Whitmer to seek supplemental bill after big budget vetoes
LANSING, Mich. (AP) — Gov. Gretchen Whitmer said Wednesday she will seek funding for a variety of budget priorities from the Republican-led Legislature after she slashed nearly $1 billion from a spending plan that had been approved without her input.
The Democrat plans to seek a supplemental budget bill for various departments and initiatives, including prisons, reading coaches and a tuition-free program for nontraditional college students. But the fate of that expected request is tenuous in the wake of Whitmer’s recent vetoes and an ongoing impasse with GOP legislators over how to fund repairs for Michigan’s badly crumbling roads.
“I understand that no one has used the executive authority the way I did this week. I understand that it’s going to take a while to absorb the reality of what has been done with these budgets,” Whitmer said. “But I also think that time is of the essence, and I remain eager to negotiate with the Legislature.”
Numerous Republicans, however, appeared in no rush to act, saying the budget process “is done” for now.
Whitmer signed the $59 billion plan this week, hours before the deadline, while also issuing a historic number of vetoes totaling $947 million, including $555 million, or 5%, of the $10.7 billion general fund. She also used a board to unliterally transfer $625 million in funds within department budgets.
Some or much of the nixed funding could be restored if Whitmer and the Legislature reach an agreement. Republicans sent Whitmer the budget after alleging she had walked away from negotiations. She said they gave her ultimatums.
GOP Senate Majority Leader Mike Shirkey of Clarklake said it is up to Whitmer to seek legislative help to undo her vetoes, saying he is ready to move on and tackle other policy issues.
“There’s a lot of things in those line-item vetoes that the citizens of the state of Michigan are desperately waiting for a correction on,” he said. “If my governor thinks she made a mistake with her red pen, she can let us know which ones she’d like to have back so we can reinstate those or at least consider reinstating them.”
Whitmer said her priorities include adequately funding three departments – Corrections; Technology, Management and Budget; and Health and Human Services – that she said are at risk of not being able to protect public health and safety under budget. She also wants to triple the number of literacy coaches and secure approval of her Reconnect program to provide tuition-free community college or technical training for an estimated 51,000 nontraditional students age 25 and older without an associate’s or bachelor’s degree.
She did not indicate a desire to link passage of the legislation to her long-dead 45-cents-a-gallon fuel tax increase.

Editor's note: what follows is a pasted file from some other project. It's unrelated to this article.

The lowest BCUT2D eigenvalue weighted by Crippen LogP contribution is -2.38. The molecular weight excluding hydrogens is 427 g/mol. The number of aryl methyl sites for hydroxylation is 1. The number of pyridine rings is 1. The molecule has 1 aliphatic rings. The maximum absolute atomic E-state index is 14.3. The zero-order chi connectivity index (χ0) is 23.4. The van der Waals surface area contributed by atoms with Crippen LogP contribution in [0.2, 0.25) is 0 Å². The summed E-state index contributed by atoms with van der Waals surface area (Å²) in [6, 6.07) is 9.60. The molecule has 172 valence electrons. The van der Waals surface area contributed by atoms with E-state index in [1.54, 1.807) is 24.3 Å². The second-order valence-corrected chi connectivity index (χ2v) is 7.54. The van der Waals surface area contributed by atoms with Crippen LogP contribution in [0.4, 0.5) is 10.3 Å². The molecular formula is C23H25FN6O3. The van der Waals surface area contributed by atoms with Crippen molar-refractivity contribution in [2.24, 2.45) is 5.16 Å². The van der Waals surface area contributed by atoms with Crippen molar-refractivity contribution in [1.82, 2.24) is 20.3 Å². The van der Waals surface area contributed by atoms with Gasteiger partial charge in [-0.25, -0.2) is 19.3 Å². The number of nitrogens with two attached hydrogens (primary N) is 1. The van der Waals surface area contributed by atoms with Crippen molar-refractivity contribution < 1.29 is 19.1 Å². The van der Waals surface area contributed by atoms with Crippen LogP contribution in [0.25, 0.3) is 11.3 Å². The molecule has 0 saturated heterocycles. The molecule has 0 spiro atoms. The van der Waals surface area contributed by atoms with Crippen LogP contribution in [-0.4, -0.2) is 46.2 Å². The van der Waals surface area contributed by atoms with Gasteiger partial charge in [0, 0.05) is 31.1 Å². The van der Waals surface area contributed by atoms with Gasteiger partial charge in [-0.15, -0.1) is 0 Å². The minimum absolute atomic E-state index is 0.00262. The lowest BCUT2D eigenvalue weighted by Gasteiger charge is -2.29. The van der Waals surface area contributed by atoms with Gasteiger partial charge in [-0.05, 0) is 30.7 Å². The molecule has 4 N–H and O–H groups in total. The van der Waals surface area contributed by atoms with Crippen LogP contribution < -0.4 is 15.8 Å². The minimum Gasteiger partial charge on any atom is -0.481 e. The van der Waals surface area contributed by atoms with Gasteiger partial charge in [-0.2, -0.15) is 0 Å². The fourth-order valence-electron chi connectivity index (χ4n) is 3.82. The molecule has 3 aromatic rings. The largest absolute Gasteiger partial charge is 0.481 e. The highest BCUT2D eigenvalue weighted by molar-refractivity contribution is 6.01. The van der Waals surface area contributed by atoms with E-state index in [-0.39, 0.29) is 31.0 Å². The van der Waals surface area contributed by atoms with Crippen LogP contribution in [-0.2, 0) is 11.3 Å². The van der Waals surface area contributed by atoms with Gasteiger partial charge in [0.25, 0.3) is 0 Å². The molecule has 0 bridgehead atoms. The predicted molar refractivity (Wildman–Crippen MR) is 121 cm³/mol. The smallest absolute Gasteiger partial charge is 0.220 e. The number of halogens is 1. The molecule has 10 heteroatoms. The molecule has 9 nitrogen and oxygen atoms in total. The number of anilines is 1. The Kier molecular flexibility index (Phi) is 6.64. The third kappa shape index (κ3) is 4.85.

“I am ready to look to the future, to sit down with the legislative leaders and negotiate a supplemental that shores up our budget on these particular fronts and others that they might be interested in chatting about,” said Whitmer, who is open to reversing some of her vetoes pending negotiations.
The vetoes affect significant parts of the budget _ including funding for roads, hospitals, counties, need-based college scholarships, tourism advertising and charter schools.
Whitmer was again especially critical of the Corrections Department budget. She accused Republicans of making “illegal” moves to help shift discretionary general funds to roads and bridges while leaving the agency with “reckless cuts” and unable to replace GPS tethers for paroled inmates or fund a successful vocational training initiative. She vetoed most of that transfer, $375 million, to the transportation budget.
Asked which vetoes concerned him the most, Shirkey said “the list is long.”
Whitmer’s administration had no initial estimate on the size of the pending budget request but said it could resolve challenges in the three departments while also restoring funding for many vetoed items.
Most of them were not included in the budget proposal Whitmer unveiled in March. But many of the bigger-ticket items _ such as need-based scholarships for students at Michigan’s private colleges, the Pure Michigan tourism and marketing program, a funding increase for charter schools _ were, albeit at lower levels than under GOP-approved legislation.
One big issue is the prisons budget.
Republican Rep. Thomas Albert of Lowell, who helped write it, accused the Whitmer administration of releasing “lies” and “misinformation.” He said it is not uncommon to move unspent funds previously designated for long-term work projects, and Whitmer vetoed money for the new tethers.
“The money is there,” Albert said. “What we really have is we found a slush fund that they didn’t want the legislators to use.”
But Corrections Director Heidi Washington said the department faces what effectively is a $48 million cut, and the Legislature’s attempted reallocation of money that already has been spent or does not exist is a “serious concern.”
Sen. Curtis Hertel Jr. of East Lansing, the top Democrat on the Senate budget panel, defended Whitmer’s vetoes.
“I think she had no choice considering what was put on her desk,” he said.